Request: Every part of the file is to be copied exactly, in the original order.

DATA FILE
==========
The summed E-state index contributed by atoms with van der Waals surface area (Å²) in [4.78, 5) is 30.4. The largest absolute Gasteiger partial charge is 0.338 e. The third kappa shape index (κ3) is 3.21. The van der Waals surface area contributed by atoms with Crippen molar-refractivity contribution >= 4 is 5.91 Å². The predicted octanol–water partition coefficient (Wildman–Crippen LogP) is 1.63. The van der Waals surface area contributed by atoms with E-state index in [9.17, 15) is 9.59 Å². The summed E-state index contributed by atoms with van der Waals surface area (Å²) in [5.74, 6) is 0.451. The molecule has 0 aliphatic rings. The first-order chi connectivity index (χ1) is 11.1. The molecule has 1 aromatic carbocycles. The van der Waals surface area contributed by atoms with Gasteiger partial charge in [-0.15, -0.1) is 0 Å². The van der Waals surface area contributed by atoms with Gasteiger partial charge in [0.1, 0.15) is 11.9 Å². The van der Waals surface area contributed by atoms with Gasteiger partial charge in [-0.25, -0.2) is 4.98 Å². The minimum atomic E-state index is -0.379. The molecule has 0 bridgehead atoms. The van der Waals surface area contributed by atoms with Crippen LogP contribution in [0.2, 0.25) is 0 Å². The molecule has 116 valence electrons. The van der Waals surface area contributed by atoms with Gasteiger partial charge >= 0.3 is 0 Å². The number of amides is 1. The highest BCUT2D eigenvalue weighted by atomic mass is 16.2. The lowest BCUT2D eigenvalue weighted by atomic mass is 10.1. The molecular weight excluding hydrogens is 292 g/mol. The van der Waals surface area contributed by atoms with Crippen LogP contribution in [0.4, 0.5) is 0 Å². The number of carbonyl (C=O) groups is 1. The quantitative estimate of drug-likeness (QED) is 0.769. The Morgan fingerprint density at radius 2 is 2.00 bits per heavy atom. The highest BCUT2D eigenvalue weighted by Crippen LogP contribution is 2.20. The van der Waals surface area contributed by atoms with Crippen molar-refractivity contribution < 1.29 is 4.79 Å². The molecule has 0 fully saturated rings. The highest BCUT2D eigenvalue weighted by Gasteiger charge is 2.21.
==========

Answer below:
The summed E-state index contributed by atoms with van der Waals surface area (Å²) in [4.78, 5) is 30.4. The largest absolute Gasteiger partial charge is 0.338 e. The third kappa shape index (κ3) is 3.21. The van der Waals surface area contributed by atoms with Crippen molar-refractivity contribution >= 4 is 5.91 Å². The predicted octanol–water partition coefficient (Wildman–Crippen LogP) is 1.63. The van der Waals surface area contributed by atoms with E-state index in [9.17, 15) is 9.59 Å². The summed E-state index contributed by atoms with van der Waals surface area (Å²) in [5.74, 6) is 0.451. The molecule has 0 aliphatic rings. The first-order chi connectivity index (χ1) is 11.1. The molecule has 1 aromatic carbocycles. The van der Waals surface area contributed by atoms with Gasteiger partial charge in [-0.15, -0.1) is 0 Å². The van der Waals surface area contributed by atoms with Gasteiger partial charge in [0.1, 0.15) is 11.9 Å². The van der Waals surface area contributed by atoms with Gasteiger partial charge in [-0.25, -0.2) is 4.98 Å². The minimum atomic E-state index is -0.379. The molecule has 0 bridgehead atoms. The van der Waals surface area contributed by atoms with Crippen LogP contribution in [0.2, 0.25) is 0 Å². The molecule has 116 valence electrons. The van der Waals surface area contributed by atoms with Gasteiger partial charge >= 0.3 is 0 Å². The number of amides is 1. The highest BCUT2D eigenvalue weighted by atomic mass is 16.2. The lowest BCUT2D eigenvalue weighted by atomic mass is 10.1. The molecular weight excluding hydrogens is 292 g/mol. The van der Waals surface area contributed by atoms with Crippen LogP contribution in [0.4, 0.5) is 0 Å². The number of carbonyl (C=O) groups is 1. The quantitative estimate of drug-likeness (QED) is 0.769. The Morgan fingerprint density at radius 2 is 2.00 bits per heavy atom. The highest BCUT2D eigenvalue weighted by Crippen LogP contribution is 2.20. The van der Waals surface area contributed by atoms with Crippen molar-refractivity contribution < 1.29 is 4.79 Å². The molecule has 0 fully saturated rings. The highest BCUT2D eigenvalue weighted by Gasteiger charge is 2.21.